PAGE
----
So the challenge: Find an image and type language that pays homage to the time period and subject matter without descending to the level of kitsch.

The solution was to choose cover and interior accent fonts that evoked both the era and the subject matter: We used Engravers for the book and chapter titles and Skia, a simple, clean font with something of the structural feel of Japanese characters, for the secondary copy on the book cover and the interior running heads.

Choosing the body copy and caption fonts was simpler. Numerous studies indicate that comparatively simple serif fonts are easiest to read, so we chose Palatino, a clean, traditional font that would “disappear” as the reader became engrossed in the story, Palatino Italic for captions, and Frutiger, a simple, clean font that retains readability at comparatively small sizes, for the letter and document insets, an important part of the book.

The solution for the cover art proved to be a photo. In it, a Japanese family being evacuated to an internment camp leans out of a train window. An adult in the background waves the “V for Victory” hand salute. In the foreground, a small Japanese boy holds and American flag.

The image was black and white, though, and black and white covers typically don’t catch the eye. On the other hand, garish colors would have been inappropriate to the subject matter. We compromised by colorizing the image with soft, desaturated tones, and then setting it into a cover that picked up some of the photo colors–the rusty red from the flag, and the forest green from the train car. To create a bit of warmth we used a deep gold for the cover lettering.

While Mary had a number of family, farm, and personal pictures, she did not have many from her years in the camps. In order to find images to illustrate that part of her story we turned to national, state, and university archives. While using the images was free, or virtually so, we did need to provide source information for each image, and acknowledge the usage donation. It was worth it. I was surprised and pleased to discover that some of the photographers documenting the camps–like Ansel Adams–did world-class work. This book is probably the only opportunity I will have to work with photography of that caliber. And that’s one of the “Easter eggs,” the inexpected, hidden benefits–of design. I not only learned about a part of our national heritage, I learned about an incredible source of imagery for future projects.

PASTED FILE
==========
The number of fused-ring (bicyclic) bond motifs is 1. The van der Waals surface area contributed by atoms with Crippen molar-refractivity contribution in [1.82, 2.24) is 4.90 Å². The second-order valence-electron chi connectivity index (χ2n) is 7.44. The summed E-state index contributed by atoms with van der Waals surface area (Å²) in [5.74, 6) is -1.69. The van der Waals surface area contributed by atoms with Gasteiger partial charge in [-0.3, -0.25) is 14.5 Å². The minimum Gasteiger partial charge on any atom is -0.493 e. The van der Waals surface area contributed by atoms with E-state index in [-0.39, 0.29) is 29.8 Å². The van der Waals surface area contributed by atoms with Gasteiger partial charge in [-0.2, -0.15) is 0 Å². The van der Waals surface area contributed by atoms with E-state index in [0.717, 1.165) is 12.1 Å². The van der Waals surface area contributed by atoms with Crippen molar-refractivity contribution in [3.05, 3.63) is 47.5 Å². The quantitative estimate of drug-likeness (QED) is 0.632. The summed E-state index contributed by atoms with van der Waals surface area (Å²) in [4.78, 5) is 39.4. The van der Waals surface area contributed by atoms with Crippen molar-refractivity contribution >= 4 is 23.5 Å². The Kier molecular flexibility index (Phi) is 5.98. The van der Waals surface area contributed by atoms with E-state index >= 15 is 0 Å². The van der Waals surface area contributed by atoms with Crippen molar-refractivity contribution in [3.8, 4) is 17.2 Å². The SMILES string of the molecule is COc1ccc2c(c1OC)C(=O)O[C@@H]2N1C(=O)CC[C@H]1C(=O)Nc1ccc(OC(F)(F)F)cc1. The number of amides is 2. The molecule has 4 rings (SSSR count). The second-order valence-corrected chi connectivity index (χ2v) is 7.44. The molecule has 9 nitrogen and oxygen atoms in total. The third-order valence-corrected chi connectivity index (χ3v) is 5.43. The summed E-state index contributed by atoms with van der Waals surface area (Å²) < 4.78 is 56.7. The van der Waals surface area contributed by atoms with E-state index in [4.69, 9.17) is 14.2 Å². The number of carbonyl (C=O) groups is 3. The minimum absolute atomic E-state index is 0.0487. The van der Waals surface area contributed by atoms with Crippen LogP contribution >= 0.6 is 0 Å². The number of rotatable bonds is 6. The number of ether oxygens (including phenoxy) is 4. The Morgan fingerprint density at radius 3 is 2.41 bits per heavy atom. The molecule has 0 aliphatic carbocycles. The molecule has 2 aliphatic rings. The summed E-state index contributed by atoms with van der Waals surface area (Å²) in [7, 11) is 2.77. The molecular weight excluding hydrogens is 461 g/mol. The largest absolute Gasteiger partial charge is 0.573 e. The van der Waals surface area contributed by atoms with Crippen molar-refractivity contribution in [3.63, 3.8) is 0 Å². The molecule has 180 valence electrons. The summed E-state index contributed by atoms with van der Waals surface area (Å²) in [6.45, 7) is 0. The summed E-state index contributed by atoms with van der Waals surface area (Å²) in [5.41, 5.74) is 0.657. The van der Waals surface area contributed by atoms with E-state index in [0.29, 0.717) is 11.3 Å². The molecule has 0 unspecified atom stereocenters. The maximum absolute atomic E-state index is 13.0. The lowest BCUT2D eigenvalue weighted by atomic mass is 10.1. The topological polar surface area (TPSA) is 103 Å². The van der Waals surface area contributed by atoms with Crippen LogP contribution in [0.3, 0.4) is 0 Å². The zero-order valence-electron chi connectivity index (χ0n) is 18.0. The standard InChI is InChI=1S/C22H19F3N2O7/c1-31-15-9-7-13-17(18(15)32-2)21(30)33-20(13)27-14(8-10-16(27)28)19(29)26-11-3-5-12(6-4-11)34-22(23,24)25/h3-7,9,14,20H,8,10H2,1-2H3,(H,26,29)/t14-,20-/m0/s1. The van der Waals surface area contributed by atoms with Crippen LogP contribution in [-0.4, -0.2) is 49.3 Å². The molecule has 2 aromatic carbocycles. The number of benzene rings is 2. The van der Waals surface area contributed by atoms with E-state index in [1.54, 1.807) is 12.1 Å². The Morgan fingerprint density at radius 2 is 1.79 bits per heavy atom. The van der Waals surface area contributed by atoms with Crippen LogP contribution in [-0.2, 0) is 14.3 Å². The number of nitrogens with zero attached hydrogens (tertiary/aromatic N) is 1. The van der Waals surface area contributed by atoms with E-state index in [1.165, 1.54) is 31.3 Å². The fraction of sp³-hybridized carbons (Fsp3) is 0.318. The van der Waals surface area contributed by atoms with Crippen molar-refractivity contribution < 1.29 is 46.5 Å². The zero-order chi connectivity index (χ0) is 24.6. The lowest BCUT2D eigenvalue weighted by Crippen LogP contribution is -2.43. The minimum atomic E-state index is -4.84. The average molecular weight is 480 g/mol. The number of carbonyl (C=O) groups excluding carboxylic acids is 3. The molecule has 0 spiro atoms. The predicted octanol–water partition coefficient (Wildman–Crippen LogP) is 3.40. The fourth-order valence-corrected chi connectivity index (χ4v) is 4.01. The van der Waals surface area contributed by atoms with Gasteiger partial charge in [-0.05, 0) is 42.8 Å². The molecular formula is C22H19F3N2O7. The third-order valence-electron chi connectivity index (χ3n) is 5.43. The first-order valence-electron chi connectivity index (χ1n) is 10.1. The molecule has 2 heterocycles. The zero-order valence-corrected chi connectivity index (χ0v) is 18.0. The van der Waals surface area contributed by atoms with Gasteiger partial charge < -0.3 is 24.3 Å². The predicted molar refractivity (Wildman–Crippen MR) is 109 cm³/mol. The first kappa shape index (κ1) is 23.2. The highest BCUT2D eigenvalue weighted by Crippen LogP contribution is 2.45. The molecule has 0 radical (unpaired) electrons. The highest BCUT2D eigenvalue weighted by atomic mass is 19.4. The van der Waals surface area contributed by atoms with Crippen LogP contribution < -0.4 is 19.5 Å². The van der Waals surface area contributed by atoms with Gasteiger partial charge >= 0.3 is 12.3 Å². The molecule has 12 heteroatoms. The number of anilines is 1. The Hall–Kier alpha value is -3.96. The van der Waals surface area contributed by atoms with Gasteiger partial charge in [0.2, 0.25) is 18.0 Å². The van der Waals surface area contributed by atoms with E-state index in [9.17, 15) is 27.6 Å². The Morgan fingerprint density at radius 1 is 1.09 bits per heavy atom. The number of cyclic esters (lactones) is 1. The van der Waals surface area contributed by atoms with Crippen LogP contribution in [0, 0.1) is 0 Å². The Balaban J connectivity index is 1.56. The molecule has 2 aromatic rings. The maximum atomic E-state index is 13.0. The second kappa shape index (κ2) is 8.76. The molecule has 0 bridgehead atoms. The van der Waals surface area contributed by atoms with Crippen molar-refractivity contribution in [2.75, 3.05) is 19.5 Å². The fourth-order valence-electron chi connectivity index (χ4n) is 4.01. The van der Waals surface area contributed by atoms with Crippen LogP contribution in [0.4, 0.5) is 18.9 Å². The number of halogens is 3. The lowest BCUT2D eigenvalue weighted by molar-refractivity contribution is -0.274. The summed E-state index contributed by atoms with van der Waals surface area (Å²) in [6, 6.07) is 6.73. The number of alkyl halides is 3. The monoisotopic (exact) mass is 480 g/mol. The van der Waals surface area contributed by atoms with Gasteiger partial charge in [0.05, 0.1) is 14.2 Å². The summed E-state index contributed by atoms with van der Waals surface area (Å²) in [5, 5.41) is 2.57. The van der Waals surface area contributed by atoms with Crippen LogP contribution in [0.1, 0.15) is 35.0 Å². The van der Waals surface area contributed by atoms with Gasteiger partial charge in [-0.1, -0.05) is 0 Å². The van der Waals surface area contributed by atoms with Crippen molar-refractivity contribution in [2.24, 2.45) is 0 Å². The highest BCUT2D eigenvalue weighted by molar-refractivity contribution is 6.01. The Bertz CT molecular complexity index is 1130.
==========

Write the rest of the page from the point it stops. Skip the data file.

In the end, designing a book like this offers a designer the opportunity to learn, to grow, to experiment, and to create an experience for readers in which the story, given a face, stands on its own, unimpeded.

For more information, or to order a copy of Looking Like the Enemy, visit NewSage Press online.

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Looking Like the Enemy:
My Story of Imprisonment in a Japanese-American Internment Camp

By Mary Matsuda Gruenewald

NewSagePress

My relationship with Looking Like the Enemy began five years ago, when Maureen Michelson at NewSage Press sent me the manuscript. “We’re going to be publishing this book,” she told me. “I’d be interested in hearing your thoughts on it.” This was hardly a bolt from the blue; I had been designing book covers and typesetting interiors for NewSage Press for a few years at the time.

I sat down, opened the paper box holding the manuscript, and began to read. I have never had a stronger initial reaction to a book, particularly one that hasn’t made it all the way through the editing process. Mary Matsuda Gruenewald, age 80, had at long last written about her experience as a Nisei–a second-generation Japanese-American citizen–interned during World War II. The memoir is remarkable on many levels, not least because the subject is one that many Japanese-Americans avoid speaking of to this day.